The digital space continues to grow at impressive rates. Those who rely on technology are used to devices arriving with fanfare only to be quickly replaced with the “newer and better version.” A person’s portfolio of devices is expanding rather than contracting. They are not forced to choose between a smart phone, tablet, and desktop. Instead, they are invited to simply own them all. Museums should use responsive design in order to satisfy the growing expectations of a contemporary audience.
As we become agnostic as to which platform or device we use, museums need to be aware that their content must be relevant, regardless of a visitor’s location and proximity to their museum. The flexibility of responsive design gives us an important opportunity to engage with and connect to our visitors, regardless of where they are.
In early fall of 2013, the Getty launched a new Visit section on getty.edu (bit.ly/2q4g4). Our designers, writers and engineers took time to evaluate our audience’s needs and expectations. We built a comprehensive (and complex) responsive design system that displays content in a simple, elegant manner across many devices. One of the elements we used to inform our design was statistics concerning our current website.
These statistics helped the Getty to initiate an aggressive responsive design implementation plan for our most trafficked areas on getty.edu. As stated, we started with our Visit section, but we are quickly following up with our collection pages, exhibition pages and our online calendar.
All museums need to be attentive to their users’ needs and expectations. Responsive design should inspire us to investigate the ways in which users consume our online content. Once we understand how devices are conduits to our online product, we can use that information to help us build better online experiences. Along with the Getty’s visit section, here are a few other examples of museum responsive designs. (Children’s Museum of Pittsburg – bit.ly/18yVTvt and Pacific Standard Time Presents – bit.ly/19fhxFR)
Responsive design allows museums to create a more flexible and complex digital experience. This is an enormous opportunity for our field. As geo-locating technologies, smart objects and low-powered beacons continue to become more prevalent, museums will find creative and interesting ways to connect visitors to more relevant, personalized and engaging content.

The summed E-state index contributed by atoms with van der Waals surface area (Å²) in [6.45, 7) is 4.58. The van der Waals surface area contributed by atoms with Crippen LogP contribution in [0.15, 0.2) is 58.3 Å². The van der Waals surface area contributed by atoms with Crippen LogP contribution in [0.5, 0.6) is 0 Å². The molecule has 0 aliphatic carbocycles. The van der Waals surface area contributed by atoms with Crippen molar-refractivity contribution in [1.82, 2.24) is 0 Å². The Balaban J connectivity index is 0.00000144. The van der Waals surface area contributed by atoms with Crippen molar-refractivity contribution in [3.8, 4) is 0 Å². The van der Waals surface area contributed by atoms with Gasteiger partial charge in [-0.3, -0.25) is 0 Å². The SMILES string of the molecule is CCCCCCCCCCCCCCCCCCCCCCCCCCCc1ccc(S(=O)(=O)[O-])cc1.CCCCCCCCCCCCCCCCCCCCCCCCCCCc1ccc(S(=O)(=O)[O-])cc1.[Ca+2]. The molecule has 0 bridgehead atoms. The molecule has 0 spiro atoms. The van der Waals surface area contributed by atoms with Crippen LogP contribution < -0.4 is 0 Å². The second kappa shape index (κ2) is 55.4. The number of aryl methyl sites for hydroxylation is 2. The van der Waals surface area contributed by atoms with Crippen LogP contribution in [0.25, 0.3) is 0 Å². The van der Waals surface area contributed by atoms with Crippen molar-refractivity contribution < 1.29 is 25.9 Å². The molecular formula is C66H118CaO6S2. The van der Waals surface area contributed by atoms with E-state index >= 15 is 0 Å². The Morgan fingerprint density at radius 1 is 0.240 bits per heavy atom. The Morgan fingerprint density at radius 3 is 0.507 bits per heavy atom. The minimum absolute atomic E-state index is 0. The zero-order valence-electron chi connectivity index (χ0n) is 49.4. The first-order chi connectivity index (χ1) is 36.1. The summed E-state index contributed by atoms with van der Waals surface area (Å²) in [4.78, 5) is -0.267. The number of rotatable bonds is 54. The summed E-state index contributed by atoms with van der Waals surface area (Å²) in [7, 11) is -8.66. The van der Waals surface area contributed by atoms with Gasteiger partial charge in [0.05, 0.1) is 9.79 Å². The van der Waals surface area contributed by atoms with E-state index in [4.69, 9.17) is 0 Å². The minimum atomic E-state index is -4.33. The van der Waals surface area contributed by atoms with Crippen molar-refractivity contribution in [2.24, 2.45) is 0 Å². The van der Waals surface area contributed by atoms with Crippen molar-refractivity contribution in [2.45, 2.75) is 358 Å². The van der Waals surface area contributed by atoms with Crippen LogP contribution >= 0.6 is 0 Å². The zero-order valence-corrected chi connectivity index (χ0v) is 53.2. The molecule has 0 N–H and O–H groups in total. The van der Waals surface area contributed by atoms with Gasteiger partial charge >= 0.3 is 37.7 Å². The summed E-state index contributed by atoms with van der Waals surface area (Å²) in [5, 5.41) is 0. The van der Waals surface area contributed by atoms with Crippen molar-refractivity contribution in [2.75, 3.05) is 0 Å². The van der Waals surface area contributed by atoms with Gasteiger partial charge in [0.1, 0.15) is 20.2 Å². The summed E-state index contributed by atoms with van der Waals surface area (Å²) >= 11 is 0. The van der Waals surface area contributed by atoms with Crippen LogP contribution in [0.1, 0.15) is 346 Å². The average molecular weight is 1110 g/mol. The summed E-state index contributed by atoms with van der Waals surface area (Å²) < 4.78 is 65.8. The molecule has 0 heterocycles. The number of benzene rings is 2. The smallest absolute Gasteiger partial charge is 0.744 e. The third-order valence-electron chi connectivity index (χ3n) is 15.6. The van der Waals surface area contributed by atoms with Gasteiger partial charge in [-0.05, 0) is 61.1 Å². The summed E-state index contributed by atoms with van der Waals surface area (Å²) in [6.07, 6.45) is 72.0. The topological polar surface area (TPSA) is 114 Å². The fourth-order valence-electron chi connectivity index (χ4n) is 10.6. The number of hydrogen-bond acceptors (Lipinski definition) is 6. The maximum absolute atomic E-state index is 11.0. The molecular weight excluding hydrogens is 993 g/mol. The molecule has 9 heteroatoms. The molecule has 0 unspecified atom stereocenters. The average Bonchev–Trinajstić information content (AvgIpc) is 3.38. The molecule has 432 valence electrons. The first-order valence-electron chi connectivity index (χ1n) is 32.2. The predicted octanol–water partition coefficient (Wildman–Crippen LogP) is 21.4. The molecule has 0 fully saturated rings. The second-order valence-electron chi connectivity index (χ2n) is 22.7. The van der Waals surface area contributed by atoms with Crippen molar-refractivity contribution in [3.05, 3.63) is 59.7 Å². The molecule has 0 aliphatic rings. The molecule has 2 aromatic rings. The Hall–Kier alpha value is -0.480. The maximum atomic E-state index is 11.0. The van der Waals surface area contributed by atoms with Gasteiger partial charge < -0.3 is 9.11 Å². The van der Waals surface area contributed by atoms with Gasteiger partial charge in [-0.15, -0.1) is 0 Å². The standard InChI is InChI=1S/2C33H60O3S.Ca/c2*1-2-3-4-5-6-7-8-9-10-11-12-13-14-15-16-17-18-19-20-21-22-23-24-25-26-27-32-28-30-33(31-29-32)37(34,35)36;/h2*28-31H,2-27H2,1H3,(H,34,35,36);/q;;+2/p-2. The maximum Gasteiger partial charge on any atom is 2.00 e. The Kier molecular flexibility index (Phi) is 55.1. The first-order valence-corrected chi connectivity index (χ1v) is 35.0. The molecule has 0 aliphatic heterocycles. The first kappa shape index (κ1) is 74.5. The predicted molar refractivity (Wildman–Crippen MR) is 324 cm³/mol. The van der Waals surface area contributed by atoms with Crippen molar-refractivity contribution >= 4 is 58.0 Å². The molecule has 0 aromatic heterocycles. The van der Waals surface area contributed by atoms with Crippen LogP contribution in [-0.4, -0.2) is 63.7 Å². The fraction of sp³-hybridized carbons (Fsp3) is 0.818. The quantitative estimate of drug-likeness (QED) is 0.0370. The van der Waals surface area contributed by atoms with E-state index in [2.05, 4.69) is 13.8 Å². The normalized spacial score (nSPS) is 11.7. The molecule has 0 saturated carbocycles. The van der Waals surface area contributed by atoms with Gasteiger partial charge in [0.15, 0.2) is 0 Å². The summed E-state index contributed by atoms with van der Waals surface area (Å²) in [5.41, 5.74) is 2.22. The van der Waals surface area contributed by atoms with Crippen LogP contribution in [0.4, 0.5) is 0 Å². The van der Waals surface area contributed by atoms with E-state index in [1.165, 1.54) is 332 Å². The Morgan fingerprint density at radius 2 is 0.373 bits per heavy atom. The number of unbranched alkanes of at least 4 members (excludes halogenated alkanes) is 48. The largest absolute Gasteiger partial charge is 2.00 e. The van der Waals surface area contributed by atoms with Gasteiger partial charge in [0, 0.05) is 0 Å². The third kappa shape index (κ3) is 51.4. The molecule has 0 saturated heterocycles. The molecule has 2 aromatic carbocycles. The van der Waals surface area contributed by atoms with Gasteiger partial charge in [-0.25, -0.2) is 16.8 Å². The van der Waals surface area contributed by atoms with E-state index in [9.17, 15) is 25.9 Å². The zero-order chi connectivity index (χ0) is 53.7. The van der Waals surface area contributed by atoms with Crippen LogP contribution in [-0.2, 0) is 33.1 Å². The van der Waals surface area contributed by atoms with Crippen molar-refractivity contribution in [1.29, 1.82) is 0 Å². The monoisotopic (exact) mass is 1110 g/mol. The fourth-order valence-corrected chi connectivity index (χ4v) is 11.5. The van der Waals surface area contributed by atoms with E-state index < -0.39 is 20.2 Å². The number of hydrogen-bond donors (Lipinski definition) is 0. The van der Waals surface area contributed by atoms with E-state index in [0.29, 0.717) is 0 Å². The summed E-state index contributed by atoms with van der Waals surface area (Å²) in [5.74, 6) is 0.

If you are on the verge of considering responsive design here are some simple questions that can help you get started.
It is very instructive to look at other industries using the same types of technologies that museums use. For example, the healthcare (e.g. Oakwood Healthcare - bit.ly/Ug1SVr), e-commerce (e.g. Starbucks - bit.ly/1TDQMG), non-profit (e.g. World Wildlife Federation - bit.ly/qoRun), higher education (e.g. Harvard/Index - bit.ly/145rEkH) and data-mining industries (e.g. Qliktech - bit.ly/gybxTJ) are using responsive design in very specific and effective ways to improve their business. In addition, resources like the New Media Consortium’s Museum Horizon Report (bit.ly/19e8FBD) are invaluable when developing strategic plans.
Responsive design has had a positive and measureable impact on The Getty. As we worked to release the new Visit section, it became apparent that our production system, job responsibilities, and online user experience were changing – all for the better. Responsive design promotes a sound production model and allows museums to create content that is more accessible to its users. For these reasons, museums should take the time to investigate the benefits responsive design could provide to their institution.
I would like to thank and acknowledge the entire Web Group at the J Paul Getty Trust. I work with a remarkable group of technologists. I’d like to also specially call out the production team that worked on the Getty’s new Visit section. Mark Stone, Susan Edwards, Will Lanni, Ahree Lee, Kathie Han and Wes Walker did a wonderful job building an elegant and sustainable web presence.